My dear brothers and sisters in the Lord,
It is hard for me to imagine that it is almost 10 years since His Eminence, Edward Cardinal Egan, installed me as the seventh Bishop of Brooklyn. There is great faith in Brooklyn and Queens, and it is contagious. There is also a wealth of human resources and deep bonds of affection to our diocese. One of my great privileges as Bishop is to have so many dedicated and qualified collaborators who make my ministry as Bishop of Brooklyn both fruitful and enjoyable.
We as a diocese faced significant challenges together in the past 10 years. On Oct. 3, 2003, all seemed to agree that the highest priority for me as the new Bishop would be to address the problem of our schools and our parishes which were in crisis. Falling enrollment in the case of schools and declining attendance in the case of some parishes resulted in an unsustainable financial pressure that threatened the entire diocese in Brooklyn and Queens. These challenges, coupled with a critical shortage of young men entering the seminary, were the cause of great concern. Put simply, the future would seem bleak to those without faith. Yet, for those with faith, no obstacle is insurmountable.
Without qualification, I am most grateful for the work of Father Kevin Abels, Father Kevin Sweeney and Lisa Amore in regard to vocations in our diocese. Priestly and religious vocations are a prime indicator of life in the Church. Ten years ago, we had only 27 seminarians, and because of the hard work of our vocations team, we have ordained 45 men and currently have 60 men studying for the priesthood. Priestly and religious vocations are an indication of the future. We must redouble our efforts to make sure that every parish has a vocations committee which encourages young men to prepare for priesthood and service as religious brothers, as well as young women to serve the Church as religious sisters.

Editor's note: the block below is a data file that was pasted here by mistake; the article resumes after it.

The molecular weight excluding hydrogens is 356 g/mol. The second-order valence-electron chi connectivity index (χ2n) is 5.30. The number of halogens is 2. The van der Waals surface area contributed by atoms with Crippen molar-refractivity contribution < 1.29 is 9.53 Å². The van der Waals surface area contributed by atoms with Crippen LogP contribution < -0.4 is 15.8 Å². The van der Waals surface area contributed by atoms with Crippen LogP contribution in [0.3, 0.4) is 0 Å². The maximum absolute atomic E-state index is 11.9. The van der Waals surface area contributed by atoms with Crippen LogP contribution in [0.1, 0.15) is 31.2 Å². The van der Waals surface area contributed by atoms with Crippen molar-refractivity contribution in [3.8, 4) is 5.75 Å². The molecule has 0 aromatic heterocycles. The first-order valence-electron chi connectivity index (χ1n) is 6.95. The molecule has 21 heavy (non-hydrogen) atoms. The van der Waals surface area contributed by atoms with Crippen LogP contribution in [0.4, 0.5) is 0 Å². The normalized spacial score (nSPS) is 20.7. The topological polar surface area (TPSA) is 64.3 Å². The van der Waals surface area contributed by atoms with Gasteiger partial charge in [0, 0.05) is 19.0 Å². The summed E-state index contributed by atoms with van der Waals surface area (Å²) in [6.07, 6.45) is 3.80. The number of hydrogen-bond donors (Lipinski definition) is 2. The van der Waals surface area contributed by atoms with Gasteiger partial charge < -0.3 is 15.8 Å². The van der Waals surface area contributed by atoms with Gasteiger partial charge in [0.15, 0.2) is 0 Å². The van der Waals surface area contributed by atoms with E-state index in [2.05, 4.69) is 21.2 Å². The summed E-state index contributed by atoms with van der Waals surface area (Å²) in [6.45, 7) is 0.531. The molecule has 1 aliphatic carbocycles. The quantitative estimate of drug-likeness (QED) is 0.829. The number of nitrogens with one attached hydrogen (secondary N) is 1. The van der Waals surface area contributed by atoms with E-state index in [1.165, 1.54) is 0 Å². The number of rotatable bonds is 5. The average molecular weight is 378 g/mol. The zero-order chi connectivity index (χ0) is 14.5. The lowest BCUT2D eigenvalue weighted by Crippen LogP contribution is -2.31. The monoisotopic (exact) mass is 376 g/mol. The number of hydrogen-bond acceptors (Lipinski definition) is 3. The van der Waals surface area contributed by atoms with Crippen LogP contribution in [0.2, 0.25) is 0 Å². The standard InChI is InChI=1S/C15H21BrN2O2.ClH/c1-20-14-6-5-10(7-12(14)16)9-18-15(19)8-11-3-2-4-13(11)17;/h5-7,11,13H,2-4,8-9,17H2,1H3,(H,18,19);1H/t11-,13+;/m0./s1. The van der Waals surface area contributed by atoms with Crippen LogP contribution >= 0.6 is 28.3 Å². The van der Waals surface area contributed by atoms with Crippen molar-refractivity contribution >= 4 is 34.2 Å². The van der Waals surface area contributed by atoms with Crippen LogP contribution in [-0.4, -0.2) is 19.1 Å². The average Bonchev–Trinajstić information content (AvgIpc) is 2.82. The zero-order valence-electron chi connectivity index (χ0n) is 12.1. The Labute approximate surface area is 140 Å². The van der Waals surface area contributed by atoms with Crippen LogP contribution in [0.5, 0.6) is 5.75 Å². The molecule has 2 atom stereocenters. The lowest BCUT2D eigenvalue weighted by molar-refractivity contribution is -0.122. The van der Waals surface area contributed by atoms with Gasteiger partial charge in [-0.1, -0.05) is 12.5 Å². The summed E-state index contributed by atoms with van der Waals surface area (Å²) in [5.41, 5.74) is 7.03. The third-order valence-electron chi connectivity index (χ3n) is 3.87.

Catholic schools are an essential resource for the new evangelization. I am deeply troubled by the rising costs associated with Catholic education. We need to make sure that our Catholic schools are affordable for the working poor and middle class. In the past, religious sisters and brothers bore the burden to make these institutions affordable. Justice demands we ensure that our teachers and administrators are properly paid. Today, we must all come together and assist our families to make the dream of Catholic education possible. This has required some “right sizing” of our institutions. Allow me to take this opportunity to thank all of the administrators and voluntary board members for their dedicated and hard work. Families have fewer children today and so our need for the same number of institutions has changed. We have done the difficult and painful work of bringing our institutions in line with demographic shifts in our communities.